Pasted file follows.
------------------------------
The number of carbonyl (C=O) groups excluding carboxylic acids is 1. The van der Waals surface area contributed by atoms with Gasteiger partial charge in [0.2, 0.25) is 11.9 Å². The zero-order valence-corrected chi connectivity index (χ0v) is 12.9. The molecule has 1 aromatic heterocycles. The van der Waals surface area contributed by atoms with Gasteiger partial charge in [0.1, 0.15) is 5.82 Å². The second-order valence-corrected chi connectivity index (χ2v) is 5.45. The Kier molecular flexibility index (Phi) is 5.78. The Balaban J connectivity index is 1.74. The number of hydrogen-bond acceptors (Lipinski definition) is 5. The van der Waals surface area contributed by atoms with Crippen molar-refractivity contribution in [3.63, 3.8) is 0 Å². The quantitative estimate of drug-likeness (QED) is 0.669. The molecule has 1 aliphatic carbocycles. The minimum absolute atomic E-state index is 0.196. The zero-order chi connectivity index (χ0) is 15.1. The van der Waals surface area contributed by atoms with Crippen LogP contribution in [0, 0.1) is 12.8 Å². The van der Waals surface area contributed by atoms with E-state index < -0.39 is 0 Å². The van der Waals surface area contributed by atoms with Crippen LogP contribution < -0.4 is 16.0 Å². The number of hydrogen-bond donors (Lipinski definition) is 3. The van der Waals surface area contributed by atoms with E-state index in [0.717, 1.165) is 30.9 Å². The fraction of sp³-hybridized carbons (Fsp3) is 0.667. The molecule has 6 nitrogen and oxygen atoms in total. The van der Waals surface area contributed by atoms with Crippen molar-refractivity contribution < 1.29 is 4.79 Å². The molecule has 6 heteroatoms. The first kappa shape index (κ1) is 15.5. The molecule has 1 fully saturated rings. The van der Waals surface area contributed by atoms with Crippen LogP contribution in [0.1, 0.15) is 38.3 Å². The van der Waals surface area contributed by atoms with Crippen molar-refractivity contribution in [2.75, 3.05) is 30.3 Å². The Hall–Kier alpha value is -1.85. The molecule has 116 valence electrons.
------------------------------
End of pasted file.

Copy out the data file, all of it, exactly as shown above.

The number of carbonyl (C=O) groups excluding carboxylic acids is 1. The van der Waals surface area contributed by atoms with Gasteiger partial charge in [0.2, 0.25) is 11.9 Å². The zero-order valence-corrected chi connectivity index (χ0v) is 12.9. The molecule has 1 aromatic heterocycles. The van der Waals surface area contributed by atoms with Gasteiger partial charge in [0.1, 0.15) is 5.82 Å². The second-order valence-corrected chi connectivity index (χ2v) is 5.45. The Kier molecular flexibility index (Phi) is 5.78. The Balaban J connectivity index is 1.74. The number of hydrogen-bond acceptors (Lipinski definition) is 5. The van der Waals surface area contributed by atoms with Crippen molar-refractivity contribution in [3.63, 3.8) is 0 Å². The quantitative estimate of drug-likeness (QED) is 0.669. The molecule has 1 aliphatic carbocycles. The minimum absolute atomic E-state index is 0.196. The zero-order chi connectivity index (χ0) is 15.1. The van der Waals surface area contributed by atoms with Crippen LogP contribution in [0, 0.1) is 12.8 Å². The van der Waals surface area contributed by atoms with E-state index < -0.39 is 0 Å². The van der Waals surface area contributed by atoms with Crippen LogP contribution < -0.4 is 16.0 Å². The number of hydrogen-bond donors (Lipinski definition) is 3. The van der Waals surface area contributed by atoms with E-state index in [0.717, 1.165) is 30.9 Å². The fraction of sp³-hybridized carbons (Fsp3) is 0.667. The molecule has 6 nitrogen and oxygen atoms in total. The van der Waals surface area contributed by atoms with Crippen molar-refractivity contribution < 1.29 is 4.79 Å². The molecule has 6 heteroatoms. The first kappa shape index (κ1) is 15.5. The molecule has 1 fully saturated rings. The van der Waals surface area contributed by atoms with Crippen LogP contribution in [0.1, 0.15) is 38.3 Å². The van der Waals surface area contributed by atoms with Crippen molar-refractivity contribution in [2.75, 3.05) is 30.3 Å². The Hall–Kier alpha value is -1.85. The molecule has 116 valence electrons.